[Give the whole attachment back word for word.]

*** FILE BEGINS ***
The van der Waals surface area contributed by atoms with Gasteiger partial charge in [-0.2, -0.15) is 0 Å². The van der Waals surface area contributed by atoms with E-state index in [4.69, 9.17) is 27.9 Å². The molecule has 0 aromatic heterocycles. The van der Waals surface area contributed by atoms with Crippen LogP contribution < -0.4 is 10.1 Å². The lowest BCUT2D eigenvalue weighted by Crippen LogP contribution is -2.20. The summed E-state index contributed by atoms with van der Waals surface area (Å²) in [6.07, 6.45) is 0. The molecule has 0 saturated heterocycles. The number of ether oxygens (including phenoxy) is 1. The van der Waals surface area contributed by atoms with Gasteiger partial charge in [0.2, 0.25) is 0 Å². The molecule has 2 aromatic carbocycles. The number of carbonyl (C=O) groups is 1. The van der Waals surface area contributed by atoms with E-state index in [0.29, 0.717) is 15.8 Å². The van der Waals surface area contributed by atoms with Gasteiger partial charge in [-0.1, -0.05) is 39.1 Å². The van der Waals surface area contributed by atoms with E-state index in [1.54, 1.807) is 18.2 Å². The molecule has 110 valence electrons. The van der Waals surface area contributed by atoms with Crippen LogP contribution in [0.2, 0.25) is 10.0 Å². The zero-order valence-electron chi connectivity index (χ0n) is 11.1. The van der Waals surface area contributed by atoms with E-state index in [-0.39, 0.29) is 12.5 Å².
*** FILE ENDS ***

The van der Waals surface area contributed by atoms with Gasteiger partial charge in [-0.2, -0.15) is 0 Å². The van der Waals surface area contributed by atoms with E-state index in [4.69, 9.17) is 27.9 Å². The molecule has 0 aromatic heterocycles. The van der Waals surface area contributed by atoms with Crippen LogP contribution < -0.4 is 10.1 Å². The lowest BCUT2D eigenvalue weighted by Crippen LogP contribution is -2.20. The summed E-state index contributed by atoms with van der Waals surface area (Å²) in [6.07, 6.45) is 0. The molecule has 0 saturated heterocycles. The number of ether oxygens (including phenoxy) is 1. The van der Waals surface area contributed by atoms with Gasteiger partial charge in [0.2, 0.25) is 0 Å². The molecule has 2 aromatic carbocycles. The number of carbonyl (C=O) groups is 1. The van der Waals surface area contributed by atoms with E-state index in [0.29, 0.717) is 15.8 Å². The van der Waals surface area contributed by atoms with Gasteiger partial charge in [-0.1, -0.05) is 39.1 Å². The van der Waals surface area contributed by atoms with E-state index in [1.54, 1.807) is 18.2 Å². The molecule has 110 valence electrons. The van der Waals surface area contributed by atoms with Crippen LogP contribution in [0.2, 0.25) is 10.0 Å². The zero-order valence-electron chi connectivity index (χ0n) is 11.1. The van der Waals surface area contributed by atoms with E-state index in [-0.39, 0.29) is 12.5 Å².